Corps Awards Infrastructure Grant To Company To Study 3D Printing For Parts
Power management company Eaton, in partnership with the University of Toledo, announced recently that it has been awarded the “Intelligent and Resilient Infrastructure” grant from the U.S. Army Engineer Research and Development Center (ERDC).
Through this program, Eaton and the University of Toledo will evaluate the use of “large format additive manufacturing machines and advanced materials” or three-dimensional printing capable of printing high-strength parts to replace damaged Corps of Engineers components faster.
In three-dimensional printing, also called additive manufacturing, special machines manufacture complex parts by laying down courses of materials through nozzles in a back-and-forth motion similar to printing, but with layers of materials like plastic or metals building up to form them in three dimensions. It has been used for years to make cheap plastic parts, but increasingly sophisticated 3D printing techniques using metals have been made possible by special imaging software that directs the nozzles to precise patterns. Some have called 3D printing another revolution in manufacturing.
The Corps has long faced an issue of not having replacement parts for some of its older structures. In many cases the original manufacturers or contractors are out of business, and original documents may not be available.
Leveraging Eaton’s successful growth in additive manufacturing and multifunctional composites materials, the program will focus on:
• large format metal additive manufacturing;
• additive manufacturing of molds using large format polymer printing and conducting polymers; and
• embedded sensing for health monitoring and predictive maintenance.
In addition, the University of Toledo will leverage its Polymer Institute; Center for Materials and Sensor Characterization; Failure, Fracture and Fatigue Laboratory; and Micro/Nano-Mechanics Laboratory.
“The technology and the data generated under this program will be the building blocks of future repair and replacement strategies that combine material databases, manufacturing simulations and field data,” said Bryan Farrens, senior manager, government programs, Eaton.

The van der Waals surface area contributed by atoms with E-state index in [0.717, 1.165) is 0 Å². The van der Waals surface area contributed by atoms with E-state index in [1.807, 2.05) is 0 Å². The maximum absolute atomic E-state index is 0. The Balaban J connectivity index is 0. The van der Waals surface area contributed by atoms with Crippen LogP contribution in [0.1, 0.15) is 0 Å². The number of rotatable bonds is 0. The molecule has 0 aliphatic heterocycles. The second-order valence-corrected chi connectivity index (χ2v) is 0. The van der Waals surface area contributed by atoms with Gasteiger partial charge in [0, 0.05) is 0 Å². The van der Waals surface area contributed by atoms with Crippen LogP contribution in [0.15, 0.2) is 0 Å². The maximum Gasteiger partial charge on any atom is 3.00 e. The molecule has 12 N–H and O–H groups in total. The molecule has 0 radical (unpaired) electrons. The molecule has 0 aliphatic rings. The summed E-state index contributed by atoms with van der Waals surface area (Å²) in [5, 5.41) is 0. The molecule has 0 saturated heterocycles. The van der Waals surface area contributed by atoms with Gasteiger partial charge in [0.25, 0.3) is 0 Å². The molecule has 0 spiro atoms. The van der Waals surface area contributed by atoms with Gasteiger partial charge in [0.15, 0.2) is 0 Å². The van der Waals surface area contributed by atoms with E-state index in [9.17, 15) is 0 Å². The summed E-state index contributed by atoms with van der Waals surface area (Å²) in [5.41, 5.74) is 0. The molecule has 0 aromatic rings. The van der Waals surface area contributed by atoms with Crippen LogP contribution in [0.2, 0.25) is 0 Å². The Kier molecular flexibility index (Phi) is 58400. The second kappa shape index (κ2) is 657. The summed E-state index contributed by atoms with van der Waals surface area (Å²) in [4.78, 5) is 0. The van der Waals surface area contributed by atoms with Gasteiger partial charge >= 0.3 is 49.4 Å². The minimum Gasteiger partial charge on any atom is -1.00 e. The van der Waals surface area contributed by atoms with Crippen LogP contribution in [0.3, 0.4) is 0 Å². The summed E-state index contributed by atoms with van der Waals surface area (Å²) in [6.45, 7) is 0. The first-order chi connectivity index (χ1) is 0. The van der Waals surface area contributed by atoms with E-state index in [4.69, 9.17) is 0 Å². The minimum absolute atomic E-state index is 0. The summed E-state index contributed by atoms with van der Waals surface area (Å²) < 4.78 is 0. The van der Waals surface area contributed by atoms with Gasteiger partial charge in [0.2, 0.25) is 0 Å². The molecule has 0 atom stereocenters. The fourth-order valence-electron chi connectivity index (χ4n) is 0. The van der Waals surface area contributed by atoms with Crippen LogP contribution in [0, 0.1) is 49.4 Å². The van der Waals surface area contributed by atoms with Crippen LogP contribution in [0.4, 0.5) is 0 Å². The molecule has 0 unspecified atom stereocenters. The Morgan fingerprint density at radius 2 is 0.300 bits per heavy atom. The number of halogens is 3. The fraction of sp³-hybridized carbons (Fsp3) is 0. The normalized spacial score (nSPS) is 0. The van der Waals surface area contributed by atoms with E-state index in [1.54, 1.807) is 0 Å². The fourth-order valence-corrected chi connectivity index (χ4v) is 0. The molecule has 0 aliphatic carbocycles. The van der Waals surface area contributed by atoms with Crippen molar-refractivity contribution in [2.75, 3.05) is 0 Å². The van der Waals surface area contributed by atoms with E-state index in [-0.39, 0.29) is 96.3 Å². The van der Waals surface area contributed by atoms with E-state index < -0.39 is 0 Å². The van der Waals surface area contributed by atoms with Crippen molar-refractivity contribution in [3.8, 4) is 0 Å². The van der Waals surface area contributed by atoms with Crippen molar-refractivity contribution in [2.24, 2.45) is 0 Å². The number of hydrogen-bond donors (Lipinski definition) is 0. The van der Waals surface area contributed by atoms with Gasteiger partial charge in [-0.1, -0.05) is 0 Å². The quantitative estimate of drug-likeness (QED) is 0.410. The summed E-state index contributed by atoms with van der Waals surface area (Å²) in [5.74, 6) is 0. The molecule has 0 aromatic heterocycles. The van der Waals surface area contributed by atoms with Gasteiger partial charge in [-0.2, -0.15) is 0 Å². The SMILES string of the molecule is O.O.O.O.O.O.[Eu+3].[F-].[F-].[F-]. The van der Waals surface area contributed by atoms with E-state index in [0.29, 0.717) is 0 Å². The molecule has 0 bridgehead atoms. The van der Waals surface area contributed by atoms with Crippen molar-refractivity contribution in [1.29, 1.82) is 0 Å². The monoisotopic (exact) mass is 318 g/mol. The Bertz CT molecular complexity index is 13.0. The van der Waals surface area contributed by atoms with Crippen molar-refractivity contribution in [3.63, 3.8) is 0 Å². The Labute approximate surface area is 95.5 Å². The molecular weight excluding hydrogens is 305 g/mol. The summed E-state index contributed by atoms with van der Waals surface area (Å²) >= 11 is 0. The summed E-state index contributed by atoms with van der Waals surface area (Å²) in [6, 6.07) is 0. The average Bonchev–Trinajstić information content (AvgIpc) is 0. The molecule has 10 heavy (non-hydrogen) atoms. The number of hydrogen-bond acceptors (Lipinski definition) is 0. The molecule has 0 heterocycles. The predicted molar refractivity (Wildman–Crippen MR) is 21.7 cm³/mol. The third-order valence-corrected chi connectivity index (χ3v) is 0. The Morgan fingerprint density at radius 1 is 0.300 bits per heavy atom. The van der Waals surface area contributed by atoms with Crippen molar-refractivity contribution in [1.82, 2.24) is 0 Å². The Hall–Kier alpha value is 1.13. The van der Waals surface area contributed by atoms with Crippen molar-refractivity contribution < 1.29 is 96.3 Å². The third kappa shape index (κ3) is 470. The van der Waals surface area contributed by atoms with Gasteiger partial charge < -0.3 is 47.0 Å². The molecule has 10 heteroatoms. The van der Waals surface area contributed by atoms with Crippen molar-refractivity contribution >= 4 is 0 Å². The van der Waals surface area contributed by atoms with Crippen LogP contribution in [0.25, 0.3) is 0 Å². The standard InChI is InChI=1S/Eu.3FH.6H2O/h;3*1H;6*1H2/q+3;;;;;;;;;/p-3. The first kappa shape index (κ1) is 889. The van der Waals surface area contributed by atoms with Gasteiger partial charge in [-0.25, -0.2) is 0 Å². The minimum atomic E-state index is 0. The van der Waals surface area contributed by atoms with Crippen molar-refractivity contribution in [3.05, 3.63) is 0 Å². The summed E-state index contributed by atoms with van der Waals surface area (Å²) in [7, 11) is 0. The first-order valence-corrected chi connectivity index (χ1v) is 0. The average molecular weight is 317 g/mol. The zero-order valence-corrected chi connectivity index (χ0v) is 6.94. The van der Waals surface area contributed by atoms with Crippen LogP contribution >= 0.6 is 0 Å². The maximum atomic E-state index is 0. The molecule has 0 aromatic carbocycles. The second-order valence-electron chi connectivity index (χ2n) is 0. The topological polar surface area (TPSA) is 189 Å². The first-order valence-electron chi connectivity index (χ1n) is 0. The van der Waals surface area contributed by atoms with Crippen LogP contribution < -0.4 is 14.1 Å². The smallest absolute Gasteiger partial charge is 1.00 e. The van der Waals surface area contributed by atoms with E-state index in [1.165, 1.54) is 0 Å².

U.S. Rep. Marcy Kaptur (D-Ohio), a key supporter for the program, said, “The federal grant from the U.S. Army demonstrates how critical northern Ohio innovation and expertise is in advancing next-generation technologies for the resilience of American infrastructure.”
“As the Corps and the nation tackle aging infrastructure, the new materials, manufacturing processes and health monitoring technologies developed under this effort will support modernization of our infrastructure for improved reliability and and resilience,” said Dr. Robert D. Moser, ERDC senior scientific technical manager.
Eaton opened its Additive Manufacturing Center of Excellence in Southfield, Mich., in 2016. Since then, it has worked with several commercial and defense customers to deliver cutting-edge manufacturing technologies in 3D printing for both metal and non-metal applications.
ERDC, a research organization with approximately 2,100 employees, is headquartered in Vicksburg, Miss. It is composed of seven laboratories: the Coastal and Hydraulics, Environmental, Geotechnical and Structures and Information Laboratories are located in Vicksburg. The remaining sites include the Construction Engineering Research Laboratory in Champaign, Ill., Cold Regions Research and Engineering Laboratory in Hanover, N.H., and the Geospatial Research Laboratory in Alexandria, Va.